Status of checking accounts:

The majority of clients classified as “good” have no checking accounts. It is an interesting remark - the intuition tells us that the higher balance of checking account is, the client is more likely to repay the loan on time. The description of the feature is rather vague so we can only speculate why the majority of “good” clients have no checking account.

We can also see that there are slight differences between two groups of clients who’s checking account balance is higher than zero. Respectively 16% and 11% of “good” and “bad” clients have 0-200 DM on their accounts. 5% of people paying back credits duly have more than 200 DM while within the group of “bad” clients there is only 1%.

Status of saving accounts:

Most of the clients classified as “good” have no saving account or the balance of their account is less than 100 DM. That observation is also surprising.

  • Bivariate analysis explores differences between clients based on credit history, job, and other factors.
balloonplot from the ggplot package

Fig 2: balloonplot from the ggplot package.

Purpose of loan and status of checking account

We can observe that there are no significant differences between clients grouped by the status of checking accounts. Customers mostly use their loans to buy the radio/television, car (new or used) or house equipment.

Loans are mostly for personal consumption (with given data). Therefore we can suppose that the median of the loan amount and the loan period in the given population should not be higher than respectively 3000 DM and 5 years. We can check this assumption by calculating some statistics.

Data Preprocessing:

  • We check for missing values, finding none in our dataset.

The first step we should take in data preprocessing is to check whether there are any missing values in the dataset. To check if the German Credit dataset contains any missing values we will use the function “missmap” from the Amelia package.

checking_acc duration credit_history
0 0 0
purpose loan_amount saving_acc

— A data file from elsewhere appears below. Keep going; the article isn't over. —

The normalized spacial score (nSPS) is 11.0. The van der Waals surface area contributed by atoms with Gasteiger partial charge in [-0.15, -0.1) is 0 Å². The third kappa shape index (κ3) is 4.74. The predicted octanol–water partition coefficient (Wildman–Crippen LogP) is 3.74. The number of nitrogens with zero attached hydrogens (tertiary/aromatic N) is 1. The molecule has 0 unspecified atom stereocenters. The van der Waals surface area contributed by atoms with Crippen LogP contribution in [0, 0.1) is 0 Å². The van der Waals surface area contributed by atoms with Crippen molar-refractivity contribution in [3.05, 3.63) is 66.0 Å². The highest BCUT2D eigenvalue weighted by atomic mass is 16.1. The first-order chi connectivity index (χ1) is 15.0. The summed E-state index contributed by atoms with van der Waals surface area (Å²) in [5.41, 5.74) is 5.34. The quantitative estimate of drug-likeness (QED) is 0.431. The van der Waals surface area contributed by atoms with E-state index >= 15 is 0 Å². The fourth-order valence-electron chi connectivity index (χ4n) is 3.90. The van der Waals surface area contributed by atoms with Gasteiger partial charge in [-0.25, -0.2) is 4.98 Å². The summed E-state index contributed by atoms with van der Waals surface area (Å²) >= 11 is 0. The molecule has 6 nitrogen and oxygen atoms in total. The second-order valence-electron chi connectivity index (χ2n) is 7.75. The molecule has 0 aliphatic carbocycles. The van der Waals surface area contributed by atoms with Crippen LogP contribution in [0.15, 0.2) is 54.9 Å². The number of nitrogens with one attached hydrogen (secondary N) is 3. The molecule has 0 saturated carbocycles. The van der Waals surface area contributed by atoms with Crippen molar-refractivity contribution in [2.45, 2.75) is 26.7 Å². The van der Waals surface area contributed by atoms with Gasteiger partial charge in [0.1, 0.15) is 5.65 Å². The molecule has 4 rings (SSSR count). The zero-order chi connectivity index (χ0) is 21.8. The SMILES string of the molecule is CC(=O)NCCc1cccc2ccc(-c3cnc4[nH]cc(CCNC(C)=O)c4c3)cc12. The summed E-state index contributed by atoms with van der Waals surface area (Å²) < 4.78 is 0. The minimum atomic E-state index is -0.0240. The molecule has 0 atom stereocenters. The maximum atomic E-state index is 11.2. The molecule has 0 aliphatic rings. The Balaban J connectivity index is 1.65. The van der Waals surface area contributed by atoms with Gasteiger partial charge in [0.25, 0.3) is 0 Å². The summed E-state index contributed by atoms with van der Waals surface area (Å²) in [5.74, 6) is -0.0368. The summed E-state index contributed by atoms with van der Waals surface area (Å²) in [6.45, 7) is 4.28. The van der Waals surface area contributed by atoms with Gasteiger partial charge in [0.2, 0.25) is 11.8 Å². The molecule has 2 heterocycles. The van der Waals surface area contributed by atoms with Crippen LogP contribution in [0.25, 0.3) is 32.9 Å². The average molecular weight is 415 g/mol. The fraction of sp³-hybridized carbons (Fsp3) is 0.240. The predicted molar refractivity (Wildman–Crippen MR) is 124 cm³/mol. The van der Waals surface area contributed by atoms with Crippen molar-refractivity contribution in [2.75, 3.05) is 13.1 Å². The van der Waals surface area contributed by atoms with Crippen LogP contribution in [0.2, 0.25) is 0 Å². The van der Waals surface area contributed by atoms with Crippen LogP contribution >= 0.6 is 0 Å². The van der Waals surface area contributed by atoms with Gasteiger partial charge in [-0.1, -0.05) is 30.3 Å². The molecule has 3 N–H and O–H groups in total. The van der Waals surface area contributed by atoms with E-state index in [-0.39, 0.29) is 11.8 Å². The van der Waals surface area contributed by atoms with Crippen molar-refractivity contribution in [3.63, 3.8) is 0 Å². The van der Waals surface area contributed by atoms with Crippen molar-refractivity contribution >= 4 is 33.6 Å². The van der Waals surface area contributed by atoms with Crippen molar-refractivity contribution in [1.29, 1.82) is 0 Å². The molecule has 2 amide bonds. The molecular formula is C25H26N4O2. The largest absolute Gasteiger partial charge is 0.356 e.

0 0 0
employment_duration installment_in_income maritial_status
0 0 0
other_debtors residance properties
0 0 0
age other_installments housing_situation
0 0 0
existing_loans job maitaince
0 0 0
phone foregin_worker results
0 0 0
  • Outliers are detected and handled by replacing them with a mean ± 3 times the standard deviation.
  • To address class imbalance, we oversample the data using the ROSE package.
over_data <-ovun.sample(Dummy_results ~ ., data = my_data, method ="over", N =1398)$data
tab3 <-as.data.frame(table(my_data$Dummy_results))
colnames(tab3) <-c("Class", "Freq berfore oversampling")
tab4 <-as.data.frame(table(over_data$Dummy_results))
colnames(tab4) <-c("Class", "Freq after oversampling")
tab5 <-as.data.frame(cbind(tab3$Class, tab3$`Freq berfore oversampling`, tab4$`Freq after oversampling`))
colnames(tab5) <-c("Class", "Freq berfore oversampling", "Freq after oversampling")
tab6 <- tab5 %>%


Freq berfore oversampling

Freq after oversampling







Splitting data into train and test

Now we can split the data into training and test

sample_data <-sample(nrow(over_data), 0.7*nrow(over_data))
train <- over_data[sample_data, ]
test <- over_data[-sample_data, ]
[1] 978 22
[1] 420 22 

Correlation matrix

One of the assumptions of logistic regression is low correlation between independent variables. To check this assumption we will create the correlation matrix. To calculate correlation between variables of different types we can use a function “hetcor” from the polycor package.

train_corelation <-hetcor(train)
train_cor_table <-as.data.frame(train_corelation$correlations)
# install.packages('ggcorrplot') library(ggcorrplot)
cor_plot1 <-ggcorrplot(train_cor_table, colors =c("azure1", "azure2", "lightcyan4",
"cadetblue3")) +labs(title ="Correlation matrix")
Correlation matrix

Fig 3: Correlation matrix

There is no strong correlation between any of variables from the German Credit Dataset.

Building the Logistic Regression Model:

  • The logistic regression model is constructed using the glm() function, focusing on attributes like checking account status, saving account status, duration, age, and loan amount.
# Logistic regression model
model1 <-glm(formula = Dummy_results ~ checking_acc + saving_acc + duration + age +
loan_amount, data = train, family =binomial(link ="logit"))
glm(formula = Dummy_results ~ checking_acc + saving_acc + duration +
age + loan_amount, family = binomial(link = "logit"), data = train)
Deviance Residuals:
Min 1Q Median 3Q Max
-2.2217 -0.9513 0.4521 0.9359 1.9605
Estimate Std. Error z value Pr(>|z|)
(Intercept) -8.288e-01 2.915e-01 -2.843 0.004472 **
checking_accA12 3.232e-01 1.835e-01 1.761 0.078181 .